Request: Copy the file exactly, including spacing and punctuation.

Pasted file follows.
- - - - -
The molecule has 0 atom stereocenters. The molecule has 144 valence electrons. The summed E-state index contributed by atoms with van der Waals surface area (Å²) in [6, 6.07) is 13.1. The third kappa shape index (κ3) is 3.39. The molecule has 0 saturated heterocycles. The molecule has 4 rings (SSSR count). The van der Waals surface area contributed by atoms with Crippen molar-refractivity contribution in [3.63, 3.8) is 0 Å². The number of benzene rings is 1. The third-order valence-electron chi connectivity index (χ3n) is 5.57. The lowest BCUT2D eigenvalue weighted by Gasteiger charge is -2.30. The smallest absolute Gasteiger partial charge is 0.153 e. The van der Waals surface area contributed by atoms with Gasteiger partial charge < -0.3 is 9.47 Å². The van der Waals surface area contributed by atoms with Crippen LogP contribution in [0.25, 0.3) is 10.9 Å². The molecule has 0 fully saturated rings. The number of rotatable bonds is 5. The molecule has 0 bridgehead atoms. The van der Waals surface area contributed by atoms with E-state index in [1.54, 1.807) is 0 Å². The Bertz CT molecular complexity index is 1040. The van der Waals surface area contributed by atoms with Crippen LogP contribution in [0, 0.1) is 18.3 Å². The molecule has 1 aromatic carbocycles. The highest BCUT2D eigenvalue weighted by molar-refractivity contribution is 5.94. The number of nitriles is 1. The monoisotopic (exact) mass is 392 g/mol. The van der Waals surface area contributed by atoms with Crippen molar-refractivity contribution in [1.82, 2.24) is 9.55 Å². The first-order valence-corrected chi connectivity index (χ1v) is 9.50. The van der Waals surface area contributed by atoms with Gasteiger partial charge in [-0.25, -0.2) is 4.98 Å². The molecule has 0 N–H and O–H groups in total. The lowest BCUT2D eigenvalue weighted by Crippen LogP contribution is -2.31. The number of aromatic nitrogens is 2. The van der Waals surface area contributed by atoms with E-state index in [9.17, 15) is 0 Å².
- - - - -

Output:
The molecule has 0 atom stereocenters. The molecule has 144 valence electrons. The summed E-state index contributed by atoms with van der Waals surface area (Å²) in [6, 6.07) is 13.1. The third kappa shape index (κ3) is 3.39. The molecule has 0 saturated heterocycles. The molecule has 4 rings (SSSR count). The van der Waals surface area contributed by atoms with Crippen molar-refractivity contribution in [3.63, 3.8) is 0 Å². The number of benzene rings is 1. The third-order valence-electron chi connectivity index (χ3n) is 5.57. The lowest BCUT2D eigenvalue weighted by Gasteiger charge is -2.30. The smallest absolute Gasteiger partial charge is 0.153 e. The van der Waals surface area contributed by atoms with Gasteiger partial charge < -0.3 is 9.47 Å². The van der Waals surface area contributed by atoms with Crippen LogP contribution in [0.25, 0.3) is 10.9 Å². The molecule has 0 fully saturated rings. The number of rotatable bonds is 5. The molecule has 0 bridgehead atoms. The van der Waals surface area contributed by atoms with E-state index in [1.54, 1.807) is 0 Å². The Bertz CT molecular complexity index is 1040. The van der Waals surface area contributed by atoms with Crippen LogP contribution in [0, 0.1) is 18.3 Å². The molecule has 1 aromatic carbocycles. The highest BCUT2D eigenvalue weighted by molar-refractivity contribution is 5.94. The number of nitriles is 1. The monoisotopic (exact) mass is 392 g/mol. The van der Waals surface area contributed by atoms with Crippen molar-refractivity contribution in [1.82, 2.24) is 9.55 Å². The first-order valence-corrected chi connectivity index (χ1v) is 9.50. The van der Waals surface area contributed by atoms with Gasteiger partial charge in [-0.25, -0.2) is 4.98 Å². The molecule has 0 N–H and O–H groups in total. The lowest BCUT2D eigenvalue weighted by Crippen LogP contribution is -2.31. The number of aromatic nitrogens is 2. The van der Waals surface area contributed by atoms with E-state index in [9.17, 15) is 0 Å².